Following last week’s midterm elections, President Donald Trump faces a new challenge: a divided Congress. For the first two years of his presidency, Trump has been buoyed by support from both the House of Representatives and the Senate. Yet the Republican Party’s (GOP) loss of the House adds another dimension to policymaking under the watch of his turbulent administration. Bipartisanship and compromise appear to be as important, yet perhaps less likely, than ever.
With 10 House races yet to be called, the Democratic Party has achieved a net gain of at least 30 seats, enough to bestow the Speaker’s gavel back to Nancy Pelosi (assuming she retains the support of her party’s Caucus).
At the same time, however, the GOP has maintained its edge in the Senate, currently holding a 51-46 advantage with victors yet to be declared in three Sun Belt states. By consequence, for the first time since 1987, the United States will be governed by a Democratic House in combination with a Republican Senate and President.
This divide mirrors the political landscape faced by former President Barack Obama, when he and the Democratic Senate faced a hostile Republican House between 2011 and 2015. Trump will face a similarly belligerent House once the new Congress convenes on January 3rd.
Not only will Democrats gain legislative leverage, but also House Democrats will garner greater scope to scrutinise the President and the controversies surrounding his character, his election and his controversial administration thus far.
Of greatest concern to the President is impeachment, the potential for which is an enticing prospect to Democratic lawmakers. Already, many congressional representatives have indicated a desire to pursue this course of action. This would, of course be a somewhat risky move. Impeachment is a typically divisive endeavour – as evidenced by the impeachment, and subsequent trial, of President Clinton in the late-1990s – and one that precipitates hyper-partisanship and widespread public anger at Congress.
That said, deterring Democrats – whose support base can be considered militantly opposed to Trump – from such a move is unlikely in the present climate. Therefore, aside from closely watching their legislative priorities, one eye must remain focused on the Democrats’ resolve to remove Trump from the Oval Office.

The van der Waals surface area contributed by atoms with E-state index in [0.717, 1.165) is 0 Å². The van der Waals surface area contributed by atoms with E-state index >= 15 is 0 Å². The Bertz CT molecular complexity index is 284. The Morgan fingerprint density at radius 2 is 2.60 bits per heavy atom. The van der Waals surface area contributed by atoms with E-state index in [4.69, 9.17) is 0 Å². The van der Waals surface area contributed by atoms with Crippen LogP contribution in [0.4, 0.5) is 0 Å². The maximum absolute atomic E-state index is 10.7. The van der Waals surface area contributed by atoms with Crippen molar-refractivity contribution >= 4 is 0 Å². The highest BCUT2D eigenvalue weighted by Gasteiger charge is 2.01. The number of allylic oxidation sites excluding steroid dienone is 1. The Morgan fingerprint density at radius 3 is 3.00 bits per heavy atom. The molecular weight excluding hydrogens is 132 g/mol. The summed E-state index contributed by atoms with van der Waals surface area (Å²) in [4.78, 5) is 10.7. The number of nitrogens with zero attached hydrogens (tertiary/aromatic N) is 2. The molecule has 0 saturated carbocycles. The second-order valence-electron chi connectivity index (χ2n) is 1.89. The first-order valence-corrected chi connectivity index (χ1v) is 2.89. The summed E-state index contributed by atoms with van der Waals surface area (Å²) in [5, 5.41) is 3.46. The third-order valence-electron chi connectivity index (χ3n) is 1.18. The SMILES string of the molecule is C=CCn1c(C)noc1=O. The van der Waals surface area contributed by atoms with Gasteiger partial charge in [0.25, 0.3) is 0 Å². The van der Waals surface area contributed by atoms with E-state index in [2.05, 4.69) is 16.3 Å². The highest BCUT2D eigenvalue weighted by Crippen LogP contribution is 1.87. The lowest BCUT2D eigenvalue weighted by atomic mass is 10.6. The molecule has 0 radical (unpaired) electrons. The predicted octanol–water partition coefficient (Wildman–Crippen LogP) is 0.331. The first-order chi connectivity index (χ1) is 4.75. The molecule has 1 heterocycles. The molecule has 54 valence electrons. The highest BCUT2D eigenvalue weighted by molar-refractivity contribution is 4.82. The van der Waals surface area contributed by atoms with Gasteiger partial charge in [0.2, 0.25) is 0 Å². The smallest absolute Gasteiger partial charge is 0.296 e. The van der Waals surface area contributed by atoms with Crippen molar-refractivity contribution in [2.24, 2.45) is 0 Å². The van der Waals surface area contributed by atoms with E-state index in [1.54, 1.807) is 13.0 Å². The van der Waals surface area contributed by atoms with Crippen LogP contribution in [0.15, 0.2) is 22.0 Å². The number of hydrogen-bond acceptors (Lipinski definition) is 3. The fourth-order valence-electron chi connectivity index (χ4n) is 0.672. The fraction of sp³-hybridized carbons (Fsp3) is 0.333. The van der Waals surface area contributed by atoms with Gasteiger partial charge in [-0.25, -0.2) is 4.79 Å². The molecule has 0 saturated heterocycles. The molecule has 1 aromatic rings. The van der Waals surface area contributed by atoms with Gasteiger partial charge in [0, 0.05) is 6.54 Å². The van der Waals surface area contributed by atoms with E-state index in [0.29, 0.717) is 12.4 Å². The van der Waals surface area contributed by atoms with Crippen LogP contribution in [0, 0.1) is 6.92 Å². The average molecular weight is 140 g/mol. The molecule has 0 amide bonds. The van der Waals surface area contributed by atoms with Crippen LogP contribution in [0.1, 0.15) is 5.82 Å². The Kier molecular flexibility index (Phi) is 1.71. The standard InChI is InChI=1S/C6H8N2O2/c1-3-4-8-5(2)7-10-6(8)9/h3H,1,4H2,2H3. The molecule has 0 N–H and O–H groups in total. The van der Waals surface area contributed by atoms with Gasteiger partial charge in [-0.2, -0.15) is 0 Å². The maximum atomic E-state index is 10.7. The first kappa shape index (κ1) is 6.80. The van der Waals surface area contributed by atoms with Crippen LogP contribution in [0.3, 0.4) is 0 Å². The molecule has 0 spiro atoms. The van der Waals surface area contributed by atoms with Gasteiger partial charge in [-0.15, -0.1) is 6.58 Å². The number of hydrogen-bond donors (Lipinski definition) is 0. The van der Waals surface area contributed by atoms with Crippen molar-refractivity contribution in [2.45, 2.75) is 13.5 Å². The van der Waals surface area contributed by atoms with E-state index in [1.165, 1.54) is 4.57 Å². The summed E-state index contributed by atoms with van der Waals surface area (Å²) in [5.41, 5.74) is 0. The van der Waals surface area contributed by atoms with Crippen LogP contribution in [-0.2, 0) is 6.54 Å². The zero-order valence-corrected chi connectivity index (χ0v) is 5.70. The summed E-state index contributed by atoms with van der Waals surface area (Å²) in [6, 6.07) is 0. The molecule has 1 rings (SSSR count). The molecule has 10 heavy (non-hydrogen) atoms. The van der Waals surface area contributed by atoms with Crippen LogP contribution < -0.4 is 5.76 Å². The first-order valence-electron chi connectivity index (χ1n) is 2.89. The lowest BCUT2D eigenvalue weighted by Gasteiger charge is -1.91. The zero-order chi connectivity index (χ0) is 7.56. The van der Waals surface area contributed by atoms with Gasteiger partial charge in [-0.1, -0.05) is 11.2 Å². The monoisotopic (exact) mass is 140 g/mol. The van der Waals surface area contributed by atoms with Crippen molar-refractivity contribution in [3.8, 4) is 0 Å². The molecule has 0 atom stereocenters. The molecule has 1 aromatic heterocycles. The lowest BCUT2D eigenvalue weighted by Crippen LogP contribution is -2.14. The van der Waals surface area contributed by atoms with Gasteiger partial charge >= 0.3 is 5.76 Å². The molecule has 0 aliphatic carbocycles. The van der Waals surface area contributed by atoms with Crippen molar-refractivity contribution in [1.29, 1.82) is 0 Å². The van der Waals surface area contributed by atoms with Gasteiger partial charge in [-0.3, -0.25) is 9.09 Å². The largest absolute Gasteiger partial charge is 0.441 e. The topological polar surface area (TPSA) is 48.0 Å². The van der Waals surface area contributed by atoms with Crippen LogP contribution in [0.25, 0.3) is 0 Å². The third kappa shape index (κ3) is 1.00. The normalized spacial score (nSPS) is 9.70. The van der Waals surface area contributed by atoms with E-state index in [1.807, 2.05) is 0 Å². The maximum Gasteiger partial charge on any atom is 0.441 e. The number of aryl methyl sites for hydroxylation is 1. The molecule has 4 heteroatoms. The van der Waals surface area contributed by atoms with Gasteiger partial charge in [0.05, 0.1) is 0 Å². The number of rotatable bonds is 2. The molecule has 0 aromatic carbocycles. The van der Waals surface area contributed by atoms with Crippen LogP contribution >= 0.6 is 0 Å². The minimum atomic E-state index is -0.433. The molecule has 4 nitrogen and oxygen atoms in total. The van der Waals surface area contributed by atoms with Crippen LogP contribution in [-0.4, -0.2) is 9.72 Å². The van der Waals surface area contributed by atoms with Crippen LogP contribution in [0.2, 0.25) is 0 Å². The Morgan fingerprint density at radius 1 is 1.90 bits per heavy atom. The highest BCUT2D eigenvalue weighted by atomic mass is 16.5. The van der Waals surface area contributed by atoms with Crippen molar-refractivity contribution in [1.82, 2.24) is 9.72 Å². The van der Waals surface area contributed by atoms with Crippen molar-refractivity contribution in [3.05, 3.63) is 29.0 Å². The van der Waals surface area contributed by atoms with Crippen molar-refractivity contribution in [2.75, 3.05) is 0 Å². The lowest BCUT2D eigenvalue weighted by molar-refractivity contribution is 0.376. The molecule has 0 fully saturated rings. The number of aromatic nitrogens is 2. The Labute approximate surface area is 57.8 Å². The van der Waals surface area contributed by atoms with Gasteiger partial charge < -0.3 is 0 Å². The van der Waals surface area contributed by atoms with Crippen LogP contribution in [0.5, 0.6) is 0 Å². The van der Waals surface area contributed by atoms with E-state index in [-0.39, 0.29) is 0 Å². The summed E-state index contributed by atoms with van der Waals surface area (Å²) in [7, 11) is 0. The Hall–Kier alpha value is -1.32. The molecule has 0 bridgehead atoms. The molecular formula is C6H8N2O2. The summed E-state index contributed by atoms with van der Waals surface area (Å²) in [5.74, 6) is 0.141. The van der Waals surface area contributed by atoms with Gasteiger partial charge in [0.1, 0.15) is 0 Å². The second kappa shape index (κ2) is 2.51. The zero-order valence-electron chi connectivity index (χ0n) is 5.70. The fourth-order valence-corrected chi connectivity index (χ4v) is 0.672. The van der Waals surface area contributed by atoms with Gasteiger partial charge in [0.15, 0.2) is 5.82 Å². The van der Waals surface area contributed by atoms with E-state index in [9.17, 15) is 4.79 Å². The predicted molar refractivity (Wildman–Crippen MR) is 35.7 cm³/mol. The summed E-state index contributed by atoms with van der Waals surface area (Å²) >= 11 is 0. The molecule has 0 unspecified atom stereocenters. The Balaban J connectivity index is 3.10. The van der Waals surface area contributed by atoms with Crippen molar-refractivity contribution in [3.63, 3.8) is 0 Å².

Regarding the direction of the United States’ legislative agenda, an oppositional House will prove problematic for the Trump administration. As the saying goes, one must strike while the iron is hot or as the opportunity arises to guarantee the desired outcome. That opportunity, for Trump, was the favourable 115th Congress for the first two years of his presidency, where the GOP held majorities in both the House and Senate.
Trump certainly hit the ground running upon taking office to achieve crucial components of his 2016 campaign agenda. For instance, he initiated tighter immigration policies through executive action, while delivering his promised tax cuts through congressional collaboration in the form of the Tax Cuts and Jobs Act of 2017. Yet, as is the case for so many presidents, the first two years are far and away the easiest.
Following the 2010 midterms, President Obama struggled to lobby for, and pass, his legislative agenda in a similar manner to how President Clinton’s agenda was hamstrung by the Republican House majority under Newt Gingrich following the so-called Republican Revolution of 1994.
The Democratic House, from the beginning of 2019, will become the greatest legislative hurdle of President Trump’s first term. Democrats will certainly impede further attempts to repeal Obamacare, while also limiting Trump’s ability to pursue immigration reform. More pressing, in many respects, however, will be negotiations between Democratic and Republican lawmakers – in combination with President Trump – regarding the passage of fiscal policy.
Thus far in 2018, the United States has witnessed two federal government shutdowns, with additional legislation required to fund the government beyond December 7, 2018 (without which, the government would, again, shutdown). Consider that these two, potentially three, shutdowns occurred when Republicans held sway in both legislative houses and the presidency. One can assume that a Democratic House will add yet another layer of complexity to budget negotiations, which could result in greater economic instability unless middle ground can be found.
Bipartisanship and compromise – two longstanding principles of liberal democratic governance – have begun to fade not only in the United States, but in the larger Western world. At a time when partisanship is ascendant, the greatest challenge facing President Trump, in leading and maintaining the world’s largest economy, is to foster common ground with his opposition.
A Democratic House might hamper aspects of the President’s agenda, yet it also presents an opportunity for his presidency to exceed the expectations of his supporters while defying those of his detractors.